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Time to Talk Inflammation

By Erin Stokes, ND

Inflammation has become a buzzword in the media. In fact, over a decade ago, inflammation appeared on the cover of TIME magazine, a sign that it has definitively found its way into the mainstream lexicon.[1] As practitioners, we understand the supreme importance of addressing healthy inflammation with all of our patients. The widespread attention is not only well warranted, it’s long overdue. And, while we know more about why chronic inflammation is a health concern, it is important for patients to better understand just how easy it is to consume anti-inflammatory foods in their daily diet.

Along with the increased focus on inflammation, science has concurrently made great strides in understanding both what can trigger chronic inflammation and what ideally maintains a healthy inflammatory response in our patients. We know that daily dietary decisions form the foundation.

The broad emerging picture is that a traditional Mediterranean diet has been clearly shown to be favorable for supporting healthy inflammation when compared with typical North American and Northern European diets.[1] This is largely connected to healthy omega-3 fats in the diet and an abundance of phytonutrients from a wide array of vegetables and fruits.

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Dr. Tieraona Low Dog discusses stratgies for dealing with inflammation.

What does that look like in your patient’s grocery cart, kitchen or on their dinner plate? It’s important to understand that a Mediterranean diet isn’t all that foreign to our American taste buds. For instance, here are some easy ways to adjust one’s food choices to lean toward a diet that will reduce inflammation. This is based on the core principles of the Mediterranean diet, but with Americans in mind.

  1. Meat as a condiment. For example, instead of a slab of steak, thinly slice lean flank steak and saute it with peppers, onions and summer squash.
  2. Consider going meatless on certain days to inspire increased intake of plant proteins. At least one day a week go vegetarian and replace meat with beans, nuts and other plant proteins.
  3. Pasta is a side dish. In Italy, Italians eat pasta as a first course or a small plate. Substitute white pasta with whole grain or rice pasta, and serve as a side.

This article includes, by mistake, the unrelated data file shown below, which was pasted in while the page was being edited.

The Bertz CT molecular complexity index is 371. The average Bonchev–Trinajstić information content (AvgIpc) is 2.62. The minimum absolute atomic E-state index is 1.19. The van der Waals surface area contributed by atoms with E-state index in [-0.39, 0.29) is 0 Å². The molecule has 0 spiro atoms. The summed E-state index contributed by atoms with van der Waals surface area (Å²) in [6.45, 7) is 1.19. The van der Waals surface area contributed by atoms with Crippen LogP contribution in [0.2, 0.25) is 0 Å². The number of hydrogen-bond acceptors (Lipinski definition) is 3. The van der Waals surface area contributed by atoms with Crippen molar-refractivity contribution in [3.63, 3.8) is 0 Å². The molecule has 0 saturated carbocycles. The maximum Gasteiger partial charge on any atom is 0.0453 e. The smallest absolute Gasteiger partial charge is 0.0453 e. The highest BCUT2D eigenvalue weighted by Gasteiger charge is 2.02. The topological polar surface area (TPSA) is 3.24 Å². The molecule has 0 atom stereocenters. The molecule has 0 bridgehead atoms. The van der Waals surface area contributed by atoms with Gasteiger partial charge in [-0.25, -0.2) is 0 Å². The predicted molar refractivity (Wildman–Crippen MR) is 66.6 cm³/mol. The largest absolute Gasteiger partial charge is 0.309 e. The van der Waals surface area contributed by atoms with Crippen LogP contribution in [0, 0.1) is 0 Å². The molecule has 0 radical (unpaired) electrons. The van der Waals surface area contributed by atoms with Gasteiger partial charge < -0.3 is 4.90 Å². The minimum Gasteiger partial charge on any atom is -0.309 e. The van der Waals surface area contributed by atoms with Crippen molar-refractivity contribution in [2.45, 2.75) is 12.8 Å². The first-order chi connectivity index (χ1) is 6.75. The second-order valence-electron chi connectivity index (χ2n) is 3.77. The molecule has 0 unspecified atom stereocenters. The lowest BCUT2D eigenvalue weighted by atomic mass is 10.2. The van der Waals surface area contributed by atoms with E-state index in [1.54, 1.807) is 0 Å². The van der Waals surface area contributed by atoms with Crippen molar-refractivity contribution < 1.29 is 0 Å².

4. Reserve half of the plate for vegetables. Fill up half the space with salads, raw vegetables and cooked vegetables first, then add protein, and, if appropriate, healthy whole grains.
  5. Switch oils. Instead of always using butter, try extra-virgin olive oil or avocado oil to drizzle on salads and cooked vegetables.
  6. Spice up food dishes. Extensive research in the last decade on prominent botanicals points to turmeric, and especially its major constituent, curcumin, as an important spice for maintaining healthy inflammation[1]*. Ginger root has also been the subject of ongoing research for its role in maintaining already healthy inflammation.* Neither of these herbs are associated with the Mediterranean diet, but they do play an important role in health. Start with a Mediterranean framework, and then broaden your horizons when planning a healthy menu.

The word inflammation comes from the Latin word “inflammo”, meaning “ignite,” or “set alight.” As practitioners, we have unprecedented number of therapeutic tools available to maintain healthy inflammation for our patients. It is important for patients to understand that small changes in diet can play a significant role. Read more in Part 2 of this article – “3 Top Botanicals for Maintaining Healthy Inflammation.

* This statement has not been evaluated by the FDA. This product is not intended to diagnose, treat, cure, or prevent any disease


[1] TIME Magazine. Inflammation: The Secret Killer. Feb. 23, 2004

[2] Galland L. Diet and Inflammation. Nutr Clin Pract. 2010 Dec;25(6):634-40.

[3] Jurenka JS. Anti-inflammatory properties of curcumin, a major constituent of Curcuma longa: a review of preclinical and clinical research. Altern Med Rev. 2009 Jun;14(2):141-53.



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